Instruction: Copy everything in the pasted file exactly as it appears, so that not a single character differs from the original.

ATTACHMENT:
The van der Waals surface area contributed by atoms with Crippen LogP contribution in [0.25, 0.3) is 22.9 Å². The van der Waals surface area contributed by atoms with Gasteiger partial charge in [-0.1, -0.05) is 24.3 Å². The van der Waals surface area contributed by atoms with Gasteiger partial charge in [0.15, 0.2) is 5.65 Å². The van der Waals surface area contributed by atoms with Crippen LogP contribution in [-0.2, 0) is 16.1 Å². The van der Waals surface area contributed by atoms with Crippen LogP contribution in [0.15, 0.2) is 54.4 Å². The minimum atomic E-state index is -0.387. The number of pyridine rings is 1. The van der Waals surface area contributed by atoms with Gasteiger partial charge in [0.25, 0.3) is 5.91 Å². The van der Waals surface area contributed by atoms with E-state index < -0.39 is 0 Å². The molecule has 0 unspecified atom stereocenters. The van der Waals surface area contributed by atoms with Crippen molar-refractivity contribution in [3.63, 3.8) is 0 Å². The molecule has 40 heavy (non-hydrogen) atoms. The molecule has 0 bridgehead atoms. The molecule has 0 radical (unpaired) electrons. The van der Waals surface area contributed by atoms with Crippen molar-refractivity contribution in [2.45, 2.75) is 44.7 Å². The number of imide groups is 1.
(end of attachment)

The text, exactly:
The van der Waals surface area contributed by atoms with Crippen LogP contribution in [0.25, 0.3) is 22.9 Å². The van der Waals surface area contributed by atoms with Gasteiger partial charge in [-0.1, -0.05) is 24.3 Å². The van der Waals surface area contributed by atoms with Gasteiger partial charge in [0.15, 0.2) is 5.65 Å². The van der Waals surface area contributed by atoms with Crippen LogP contribution in [-0.2, 0) is 16.1 Å². The van der Waals surface area contributed by atoms with Crippen LogP contribution in [0.15, 0.2) is 54.4 Å². The minimum atomic E-state index is -0.387. The number of pyridine rings is 1. The van der Waals surface area contributed by atoms with Gasteiger partial charge in [0.25, 0.3) is 5.91 Å². The van der Waals surface area contributed by atoms with E-state index < -0.39 is 0 Å². The molecule has 0 unspecified atom stereocenters. The van der Waals surface area contributed by atoms with Crippen molar-refractivity contribution in [3.63, 3.8) is 0 Å². The molecule has 40 heavy (non-hydrogen) atoms. The molecule has 0 bridgehead atoms. The molecule has 0 radical (unpaired) electrons. The van der Waals surface area contributed by atoms with Crippen molar-refractivity contribution in [2.45, 2.75) is 44.7 Å². The number of imide groups is 1.